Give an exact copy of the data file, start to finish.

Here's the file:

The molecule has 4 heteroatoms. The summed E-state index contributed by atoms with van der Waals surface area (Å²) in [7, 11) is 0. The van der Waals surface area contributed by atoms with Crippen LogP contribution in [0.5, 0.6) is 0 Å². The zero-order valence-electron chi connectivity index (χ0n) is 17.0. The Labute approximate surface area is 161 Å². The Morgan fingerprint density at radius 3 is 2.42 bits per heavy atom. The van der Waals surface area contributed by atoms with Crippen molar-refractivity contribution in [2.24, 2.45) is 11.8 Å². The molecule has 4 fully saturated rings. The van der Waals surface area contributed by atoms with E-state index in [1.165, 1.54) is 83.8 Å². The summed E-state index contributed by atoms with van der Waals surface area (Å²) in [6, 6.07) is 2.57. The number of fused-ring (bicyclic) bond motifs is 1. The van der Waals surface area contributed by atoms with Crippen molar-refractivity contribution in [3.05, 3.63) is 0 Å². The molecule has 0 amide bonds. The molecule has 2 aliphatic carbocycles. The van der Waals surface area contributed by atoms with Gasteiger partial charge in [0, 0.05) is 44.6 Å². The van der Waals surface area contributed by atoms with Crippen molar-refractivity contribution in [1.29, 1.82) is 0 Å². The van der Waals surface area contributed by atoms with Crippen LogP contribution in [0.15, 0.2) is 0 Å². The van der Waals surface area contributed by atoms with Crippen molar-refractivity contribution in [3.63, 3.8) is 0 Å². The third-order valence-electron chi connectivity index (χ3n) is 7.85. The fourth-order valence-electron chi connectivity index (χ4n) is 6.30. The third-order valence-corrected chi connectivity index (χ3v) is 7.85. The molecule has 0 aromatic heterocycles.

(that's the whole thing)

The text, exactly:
The molecule has 4 heteroatoms. The summed E-state index contributed by atoms with van der Waals surface area (Å²) in [7, 11) is 0. The van der Waals surface area contributed by atoms with Crippen LogP contribution in [0.5, 0.6) is 0 Å². The zero-order valence-electron chi connectivity index (χ0n) is 17.0. The Labute approximate surface area is 161 Å². The Morgan fingerprint density at radius 3 is 2.42 bits per heavy atom. The van der Waals surface area contributed by atoms with Crippen molar-refractivity contribution in [2.24, 2.45) is 11.8 Å². The molecule has 4 fully saturated rings. The van der Waals surface area contributed by atoms with E-state index in [1.165, 1.54) is 83.8 Å². The summed E-state index contributed by atoms with van der Waals surface area (Å²) in [6, 6.07) is 2.57. The number of fused-ring (bicyclic) bond motifs is 1. The van der Waals surface area contributed by atoms with Crippen molar-refractivity contribution in [3.05, 3.63) is 0 Å². The molecule has 0 amide bonds. The molecule has 2 aliphatic carbocycles. The van der Waals surface area contributed by atoms with Gasteiger partial charge in [0, 0.05) is 44.6 Å². The van der Waals surface area contributed by atoms with Crippen molar-refractivity contribution in [1.29, 1.82) is 0 Å². The van der Waals surface area contributed by atoms with Crippen LogP contribution in [0.15, 0.2) is 0 Å². The van der Waals surface area contributed by atoms with Crippen molar-refractivity contribution in [3.63, 3.8) is 0 Å². The third-order valence-electron chi connectivity index (χ3n) is 7.85. The fourth-order valence-electron chi connectivity index (χ4n) is 6.30. The third-order valence-corrected chi connectivity index (χ3v) is 7.85. The molecule has 0 aromatic heterocycles.